Book review: White fragility: Why it’s so hard for white people to talk about racism — by Robin DiAngelo

(Beacon Press)
Have you ever insisted, “I’m not racist?” If yes — and be honest — please read this book. Chances are, you are, in fact, racist — if entirely unwillingly. You’re still a good person! But if you want race relations in this country to improve, you are going to need to stop reflexively defending your deeply held biases and start trying to understand them. DiAngelo, a white educator, explains very clearly, in plain, non-threatening language, all the ideas standing in our way, many of which you’ve heard and dismissed as hyperbole or even nonsense — because you don’t want to be racist. Take “white supremacy”; to me this sounds applicable only to men in white hoods, but is, for the purpose of understanding race relations, “a descriptive and useful term,” which refers to, “an overarching … system of domination.” In other words, I may not be a White Supremacist, but I live in a white supremacy. It really does help to accept the existence of structural racism; from there we can begin to work as individuals to address our personal contributions, for good and bad. Undoing centuries of systems — of commerce, justice, education and belief — is going to take time and hard work, but at 150 pages and under $20, this powerful manual is an easy and inexpensive place for you and me both to start.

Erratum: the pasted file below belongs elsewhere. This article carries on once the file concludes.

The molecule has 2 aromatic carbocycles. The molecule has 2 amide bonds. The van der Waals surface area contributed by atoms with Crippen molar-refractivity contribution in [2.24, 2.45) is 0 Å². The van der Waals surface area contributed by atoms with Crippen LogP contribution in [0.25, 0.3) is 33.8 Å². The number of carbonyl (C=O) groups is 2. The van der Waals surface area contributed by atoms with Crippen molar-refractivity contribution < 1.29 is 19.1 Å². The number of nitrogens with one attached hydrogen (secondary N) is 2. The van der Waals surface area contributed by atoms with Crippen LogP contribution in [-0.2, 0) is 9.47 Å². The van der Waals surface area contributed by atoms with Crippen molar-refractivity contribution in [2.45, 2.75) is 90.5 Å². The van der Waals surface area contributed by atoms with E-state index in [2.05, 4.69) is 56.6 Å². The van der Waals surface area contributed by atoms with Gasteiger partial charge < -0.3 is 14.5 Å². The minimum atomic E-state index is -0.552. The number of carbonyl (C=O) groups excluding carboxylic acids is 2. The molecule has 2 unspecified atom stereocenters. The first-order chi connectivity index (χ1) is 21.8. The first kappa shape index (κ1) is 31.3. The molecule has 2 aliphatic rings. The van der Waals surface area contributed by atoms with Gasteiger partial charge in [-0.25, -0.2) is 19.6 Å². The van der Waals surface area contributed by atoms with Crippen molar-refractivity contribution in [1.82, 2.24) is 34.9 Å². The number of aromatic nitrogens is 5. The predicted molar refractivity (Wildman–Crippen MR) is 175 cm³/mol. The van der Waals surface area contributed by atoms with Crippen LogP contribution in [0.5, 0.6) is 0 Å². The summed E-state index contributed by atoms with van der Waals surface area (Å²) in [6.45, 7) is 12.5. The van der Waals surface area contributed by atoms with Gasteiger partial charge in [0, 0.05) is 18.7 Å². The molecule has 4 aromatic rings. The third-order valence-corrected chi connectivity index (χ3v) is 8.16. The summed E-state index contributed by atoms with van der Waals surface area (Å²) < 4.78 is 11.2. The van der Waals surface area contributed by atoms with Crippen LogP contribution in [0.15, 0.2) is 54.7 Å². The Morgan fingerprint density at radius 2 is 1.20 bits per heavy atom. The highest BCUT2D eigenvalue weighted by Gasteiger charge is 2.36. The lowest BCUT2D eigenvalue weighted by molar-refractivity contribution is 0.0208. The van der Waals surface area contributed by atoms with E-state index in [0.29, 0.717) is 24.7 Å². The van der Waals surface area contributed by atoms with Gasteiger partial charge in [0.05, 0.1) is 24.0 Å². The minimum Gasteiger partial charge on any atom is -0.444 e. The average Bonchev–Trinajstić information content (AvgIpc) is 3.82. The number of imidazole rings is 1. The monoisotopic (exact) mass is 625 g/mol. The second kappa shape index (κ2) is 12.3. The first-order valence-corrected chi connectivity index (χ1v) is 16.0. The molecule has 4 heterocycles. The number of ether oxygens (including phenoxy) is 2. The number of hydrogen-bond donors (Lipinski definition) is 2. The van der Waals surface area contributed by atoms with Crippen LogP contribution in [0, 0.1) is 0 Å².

— Reviewed by Becky Dayton, of the Vermont Book Shop
Further Reading on Race
Between the World and Me by Ta-Nehisi Coates
So You Want to Talk About Race by by Ijeoma Oluo
The Origin of Others by Toni Morrison
Why I’m No Longer Talking to White People About Race by Reni Eddo-Lodge
White Rage by Carol Anderson
The Color of Water by James McBride
The Sun Does Shine by Anthony Ray Hinton
Stamped From the Beginning by Ibram X. Kendi

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